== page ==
The Lotus Carlton was not just a hero because of its massive turbocharged engine and rear-drive handling balance. Not just an icon because of its Lotus-honed grip and track prowess.
Not just a stylish executive saloon that suddenly competied with Audi and BMW thanks to its sweet wide fenders and aerokit.
Not just a British national champion because it was created by Vauxhall and Lotus, and built there too. Little Opel input was needed for asked-for, nor help from General Motors across the Atlantic.
Nor simply an extremely-rapid autobahn missile with a Vmax of more than 180-mph.
The real reason the Vauxhall Lotus Carlton is a hero even today, 22 years later?
It showed a huge change of direction and injection of driver passion into the tired English car business as a whole. Three decades of consolidation, labor drama, bankruptcies and malaise had a devastating effect on the few cars England still made. They were hopeless and soggy, dogged by poor quality and ancient designs and technology.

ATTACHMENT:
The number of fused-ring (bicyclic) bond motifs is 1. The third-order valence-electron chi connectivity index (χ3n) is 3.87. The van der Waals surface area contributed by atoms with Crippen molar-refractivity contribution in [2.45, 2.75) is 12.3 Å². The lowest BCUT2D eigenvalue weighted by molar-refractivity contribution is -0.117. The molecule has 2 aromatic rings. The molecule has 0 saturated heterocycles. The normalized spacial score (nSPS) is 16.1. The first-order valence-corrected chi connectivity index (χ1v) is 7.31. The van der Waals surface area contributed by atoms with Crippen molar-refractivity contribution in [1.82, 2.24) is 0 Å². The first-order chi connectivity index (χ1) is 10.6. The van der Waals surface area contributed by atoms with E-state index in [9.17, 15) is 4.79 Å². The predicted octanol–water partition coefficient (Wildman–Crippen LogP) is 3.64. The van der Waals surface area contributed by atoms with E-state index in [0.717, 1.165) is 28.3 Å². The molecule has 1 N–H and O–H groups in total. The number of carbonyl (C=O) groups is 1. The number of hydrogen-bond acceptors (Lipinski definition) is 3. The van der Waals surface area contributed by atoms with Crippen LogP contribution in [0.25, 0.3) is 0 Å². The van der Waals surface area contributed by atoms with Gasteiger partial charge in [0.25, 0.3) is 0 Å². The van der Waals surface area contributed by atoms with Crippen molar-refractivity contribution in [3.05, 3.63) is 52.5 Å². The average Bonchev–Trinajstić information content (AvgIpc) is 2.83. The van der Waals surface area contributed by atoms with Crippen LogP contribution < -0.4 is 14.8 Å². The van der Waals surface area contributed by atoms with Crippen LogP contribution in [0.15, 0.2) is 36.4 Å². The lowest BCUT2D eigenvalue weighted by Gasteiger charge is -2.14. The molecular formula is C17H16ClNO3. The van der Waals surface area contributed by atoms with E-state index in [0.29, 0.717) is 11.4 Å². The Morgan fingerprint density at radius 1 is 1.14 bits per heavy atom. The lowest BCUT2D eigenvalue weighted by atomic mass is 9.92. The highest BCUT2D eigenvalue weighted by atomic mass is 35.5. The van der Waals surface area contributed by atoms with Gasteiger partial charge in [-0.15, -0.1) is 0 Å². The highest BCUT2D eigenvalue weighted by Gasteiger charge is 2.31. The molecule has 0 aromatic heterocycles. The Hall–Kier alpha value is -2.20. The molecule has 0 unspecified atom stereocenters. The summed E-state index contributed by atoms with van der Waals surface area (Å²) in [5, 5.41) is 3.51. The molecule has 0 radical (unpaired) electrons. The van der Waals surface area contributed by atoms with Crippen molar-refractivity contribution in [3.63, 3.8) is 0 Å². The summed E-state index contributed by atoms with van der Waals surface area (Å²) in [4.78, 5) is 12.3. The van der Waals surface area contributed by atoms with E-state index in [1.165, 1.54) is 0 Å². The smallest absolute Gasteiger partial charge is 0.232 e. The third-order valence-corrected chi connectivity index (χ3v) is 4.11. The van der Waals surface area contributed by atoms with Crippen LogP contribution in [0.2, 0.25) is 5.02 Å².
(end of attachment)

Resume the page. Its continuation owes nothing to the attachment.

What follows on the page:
The Lotus Carlton showed that someone finally demanded better.
Demanded smoking rubber and sexy style.
Whether the limited-numbers of Carltons made a difference overall? Not really. But the sea change was noted by all involved. It lit a fire under the British automotive establishment. A Jaguar XJR would follow, along with a Bentley Arnage R, Rolls-Royce Azure and more at the top of the price stratoshere. At the bottom, the Ford Ka and later an affordable, mid-engine Lotus Elise.
All these cars owe a bit to the brilliance of the Vauxhall Lotus Carlton.
1993 Vauxhall Lotus Carlton
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